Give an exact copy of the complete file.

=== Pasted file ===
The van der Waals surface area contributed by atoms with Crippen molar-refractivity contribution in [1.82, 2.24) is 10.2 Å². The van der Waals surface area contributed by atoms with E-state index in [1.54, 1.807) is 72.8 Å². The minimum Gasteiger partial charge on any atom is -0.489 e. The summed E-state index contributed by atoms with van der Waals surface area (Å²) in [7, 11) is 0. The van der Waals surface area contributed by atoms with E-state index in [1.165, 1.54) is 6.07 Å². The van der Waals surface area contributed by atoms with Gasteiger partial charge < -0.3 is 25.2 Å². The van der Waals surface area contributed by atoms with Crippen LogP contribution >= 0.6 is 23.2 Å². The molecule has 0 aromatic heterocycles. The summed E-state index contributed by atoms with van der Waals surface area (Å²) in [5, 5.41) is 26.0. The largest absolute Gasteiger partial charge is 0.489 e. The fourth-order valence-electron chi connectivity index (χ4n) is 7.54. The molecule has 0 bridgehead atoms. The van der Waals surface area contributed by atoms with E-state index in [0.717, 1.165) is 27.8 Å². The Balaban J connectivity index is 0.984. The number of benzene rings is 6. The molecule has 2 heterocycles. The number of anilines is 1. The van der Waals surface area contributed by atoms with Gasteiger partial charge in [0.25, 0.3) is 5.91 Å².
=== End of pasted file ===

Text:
The van der Waals surface area contributed by atoms with Crippen molar-refractivity contribution in [1.82, 2.24) is 10.2 Å². The van der Waals surface area contributed by atoms with E-state index in [1.54, 1.807) is 72.8 Å². The minimum Gasteiger partial charge on any atom is -0.489 e. The summed E-state index contributed by atoms with van der Waals surface area (Å²) in [7, 11) is 0. The van der Waals surface area contributed by atoms with E-state index in [1.165, 1.54) is 6.07 Å². The van der Waals surface area contributed by atoms with Gasteiger partial charge < -0.3 is 25.2 Å². The van der Waals surface area contributed by atoms with Crippen LogP contribution >= 0.6 is 23.2 Å². The molecule has 0 aromatic heterocycles. The summed E-state index contributed by atoms with van der Waals surface area (Å²) in [5, 5.41) is 26.0. The largest absolute Gasteiger partial charge is 0.489 e. The fourth-order valence-electron chi connectivity index (χ4n) is 7.54. The molecule has 0 bridgehead atoms. The van der Waals surface area contributed by atoms with E-state index in [0.717, 1.165) is 27.8 Å². The Balaban J connectivity index is 0.984. The number of benzene rings is 6. The molecule has 2 heterocycles. The number of anilines is 1. The van der Waals surface area contributed by atoms with Gasteiger partial charge in [0.25, 0.3) is 5.91 Å².